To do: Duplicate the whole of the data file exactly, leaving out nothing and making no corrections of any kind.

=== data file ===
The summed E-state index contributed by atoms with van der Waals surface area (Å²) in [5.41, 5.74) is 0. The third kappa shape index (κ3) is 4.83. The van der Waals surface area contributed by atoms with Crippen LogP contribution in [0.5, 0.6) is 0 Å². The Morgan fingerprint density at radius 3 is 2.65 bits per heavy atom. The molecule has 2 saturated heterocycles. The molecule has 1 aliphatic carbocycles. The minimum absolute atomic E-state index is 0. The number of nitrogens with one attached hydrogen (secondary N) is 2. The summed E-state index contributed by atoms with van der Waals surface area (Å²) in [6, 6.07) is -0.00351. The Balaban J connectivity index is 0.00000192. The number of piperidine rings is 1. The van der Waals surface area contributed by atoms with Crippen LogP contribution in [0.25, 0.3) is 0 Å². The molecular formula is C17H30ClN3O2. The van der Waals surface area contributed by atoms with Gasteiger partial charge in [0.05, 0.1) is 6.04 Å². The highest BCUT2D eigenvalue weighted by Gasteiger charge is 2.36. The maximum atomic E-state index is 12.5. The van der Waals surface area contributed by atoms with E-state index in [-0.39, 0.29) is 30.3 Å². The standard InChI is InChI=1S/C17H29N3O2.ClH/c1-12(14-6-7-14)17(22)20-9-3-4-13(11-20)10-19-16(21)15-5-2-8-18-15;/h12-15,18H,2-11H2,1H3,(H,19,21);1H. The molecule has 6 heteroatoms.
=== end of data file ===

The summed E-state index contributed by atoms with van der Waals surface area (Å²) in [5.41, 5.74) is 0. The third kappa shape index (κ3) is 4.83. The van der Waals surface area contributed by atoms with Crippen LogP contribution in [0.5, 0.6) is 0 Å². The Morgan fingerprint density at radius 3 is 2.65 bits per heavy atom. The molecule has 2 saturated heterocycles. The molecule has 1 aliphatic carbocycles. The minimum absolute atomic E-state index is 0. The number of nitrogens with one attached hydrogen (secondary N) is 2. The summed E-state index contributed by atoms with van der Waals surface area (Å²) in [6, 6.07) is -0.00351. The Balaban J connectivity index is 0.00000192. The number of piperidine rings is 1. The van der Waals surface area contributed by atoms with Crippen LogP contribution in [0.25, 0.3) is 0 Å². The molecular formula is C17H30ClN3O2. The van der Waals surface area contributed by atoms with Gasteiger partial charge in [0.05, 0.1) is 6.04 Å². The highest BCUT2D eigenvalue weighted by Gasteiger charge is 2.36. The maximum atomic E-state index is 12.5. The van der Waals surface area contributed by atoms with E-state index in [-0.39, 0.29) is 30.3 Å². The standard InChI is InChI=1S/C17H29N3O2.ClH/c1-12(14-6-7-14)17(22)20-9-3-4-13(11-20)10-19-16(21)15-5-2-8-18-15;/h12-15,18H,2-11H2,1H3,(H,19,21);1H. The molecule has 6 heteroatoms.